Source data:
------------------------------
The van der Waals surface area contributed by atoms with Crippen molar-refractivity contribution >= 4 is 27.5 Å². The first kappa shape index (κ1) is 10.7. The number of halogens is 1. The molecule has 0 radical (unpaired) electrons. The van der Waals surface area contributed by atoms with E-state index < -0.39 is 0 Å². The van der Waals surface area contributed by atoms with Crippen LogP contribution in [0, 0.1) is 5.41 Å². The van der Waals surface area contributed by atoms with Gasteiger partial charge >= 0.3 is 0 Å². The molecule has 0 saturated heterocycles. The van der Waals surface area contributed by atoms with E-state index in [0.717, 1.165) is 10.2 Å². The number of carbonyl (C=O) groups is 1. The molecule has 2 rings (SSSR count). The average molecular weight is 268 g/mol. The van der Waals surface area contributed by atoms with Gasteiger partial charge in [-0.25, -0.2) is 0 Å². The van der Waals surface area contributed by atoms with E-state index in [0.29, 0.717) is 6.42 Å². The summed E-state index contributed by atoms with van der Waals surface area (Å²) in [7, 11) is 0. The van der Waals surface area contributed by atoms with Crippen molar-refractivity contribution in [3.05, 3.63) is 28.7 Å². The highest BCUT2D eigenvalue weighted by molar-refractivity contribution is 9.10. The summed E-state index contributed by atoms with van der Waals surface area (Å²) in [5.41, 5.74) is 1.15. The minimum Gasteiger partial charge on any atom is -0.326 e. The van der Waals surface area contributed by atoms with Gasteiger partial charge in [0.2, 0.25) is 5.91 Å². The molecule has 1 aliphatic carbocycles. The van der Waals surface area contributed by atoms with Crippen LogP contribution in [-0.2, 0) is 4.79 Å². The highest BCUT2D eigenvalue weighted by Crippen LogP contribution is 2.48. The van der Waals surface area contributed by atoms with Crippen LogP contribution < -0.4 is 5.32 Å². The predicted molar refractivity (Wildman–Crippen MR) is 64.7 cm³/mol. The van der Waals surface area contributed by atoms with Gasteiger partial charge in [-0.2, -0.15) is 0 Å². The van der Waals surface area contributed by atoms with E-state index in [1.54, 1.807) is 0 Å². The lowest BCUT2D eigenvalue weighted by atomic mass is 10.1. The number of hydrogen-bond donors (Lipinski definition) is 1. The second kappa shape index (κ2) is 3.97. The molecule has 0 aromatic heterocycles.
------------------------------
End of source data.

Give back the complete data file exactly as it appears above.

The van der Waals surface area contributed by atoms with Crippen molar-refractivity contribution >= 4 is 27.5 Å². The first kappa shape index (κ1) is 10.7. The number of halogens is 1. The molecule has 0 radical (unpaired) electrons. The van der Waals surface area contributed by atoms with E-state index < -0.39 is 0 Å². The van der Waals surface area contributed by atoms with Crippen LogP contribution in [0, 0.1) is 5.41 Å². The van der Waals surface area contributed by atoms with Gasteiger partial charge >= 0.3 is 0 Å². The molecule has 0 saturated heterocycles. The van der Waals surface area contributed by atoms with E-state index in [0.717, 1.165) is 10.2 Å². The number of carbonyl (C=O) groups is 1. The molecule has 2 rings (SSSR count). The average molecular weight is 268 g/mol. The van der Waals surface area contributed by atoms with Gasteiger partial charge in [-0.25, -0.2) is 0 Å². The van der Waals surface area contributed by atoms with E-state index in [0.29, 0.717) is 6.42 Å². The summed E-state index contributed by atoms with van der Waals surface area (Å²) in [7, 11) is 0. The van der Waals surface area contributed by atoms with Crippen molar-refractivity contribution in [3.05, 3.63) is 28.7 Å². The highest BCUT2D eigenvalue weighted by molar-refractivity contribution is 9.10. The summed E-state index contributed by atoms with van der Waals surface area (Å²) in [5.41, 5.74) is 1.15. The minimum Gasteiger partial charge on any atom is -0.326 e. The van der Waals surface area contributed by atoms with Gasteiger partial charge in [0.2, 0.25) is 5.91 Å². The molecule has 1 aliphatic carbocycles. The van der Waals surface area contributed by atoms with Crippen LogP contribution in [-0.2, 0) is 4.79 Å². The highest BCUT2D eigenvalue weighted by Crippen LogP contribution is 2.48. The van der Waals surface area contributed by atoms with Crippen LogP contribution < -0.4 is 5.32 Å². The predicted molar refractivity (Wildman–Crippen MR) is 64.7 cm³/mol. The van der Waals surface area contributed by atoms with Gasteiger partial charge in [-0.2, -0.15) is 0 Å². The van der Waals surface area contributed by atoms with E-state index in [1.54, 1.807) is 0 Å². The lowest BCUT2D eigenvalue weighted by atomic mass is 10.1. The number of hydrogen-bond donors (Lipinski definition) is 1. The second kappa shape index (κ2) is 3.97. The molecule has 0 aromatic heterocycles.